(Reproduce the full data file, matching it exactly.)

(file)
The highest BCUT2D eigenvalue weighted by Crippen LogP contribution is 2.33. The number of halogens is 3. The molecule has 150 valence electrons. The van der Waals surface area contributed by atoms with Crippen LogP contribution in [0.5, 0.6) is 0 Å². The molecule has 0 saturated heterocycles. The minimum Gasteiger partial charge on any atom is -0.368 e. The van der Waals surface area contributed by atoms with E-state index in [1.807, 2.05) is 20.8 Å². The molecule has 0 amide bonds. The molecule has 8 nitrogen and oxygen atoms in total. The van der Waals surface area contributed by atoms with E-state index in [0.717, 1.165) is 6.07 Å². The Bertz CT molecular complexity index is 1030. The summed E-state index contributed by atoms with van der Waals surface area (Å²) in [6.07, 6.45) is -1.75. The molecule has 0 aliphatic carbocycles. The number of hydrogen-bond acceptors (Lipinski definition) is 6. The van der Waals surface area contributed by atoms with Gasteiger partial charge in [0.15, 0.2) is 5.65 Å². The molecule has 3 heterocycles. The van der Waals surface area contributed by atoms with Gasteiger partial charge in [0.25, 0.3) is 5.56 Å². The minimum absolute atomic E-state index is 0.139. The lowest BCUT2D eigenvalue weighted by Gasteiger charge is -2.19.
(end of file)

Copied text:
The highest BCUT2D eigenvalue weighted by Crippen LogP contribution is 2.33. The number of halogens is 3. The molecule has 150 valence electrons. The van der Waals surface area contributed by atoms with Crippen LogP contribution in [0.5, 0.6) is 0 Å². The molecule has 0 saturated heterocycles. The minimum Gasteiger partial charge on any atom is -0.368 e. The van der Waals surface area contributed by atoms with E-state index in [1.807, 2.05) is 20.8 Å². The molecule has 0 amide bonds. The molecule has 8 nitrogen and oxygen atoms in total. The van der Waals surface area contributed by atoms with E-state index in [0.717, 1.165) is 6.07 Å². The Bertz CT molecular complexity index is 1030. The summed E-state index contributed by atoms with van der Waals surface area (Å²) in [6.07, 6.45) is -1.75. The molecule has 0 aliphatic carbocycles. The number of hydrogen-bond acceptors (Lipinski definition) is 6. The van der Waals surface area contributed by atoms with Gasteiger partial charge in [0.15, 0.2) is 5.65 Å². The molecule has 3 heterocycles. The van der Waals surface area contributed by atoms with Gasteiger partial charge in [0.25, 0.3) is 5.56 Å². The minimum absolute atomic E-state index is 0.139. The lowest BCUT2D eigenvalue weighted by Gasteiger charge is -2.19.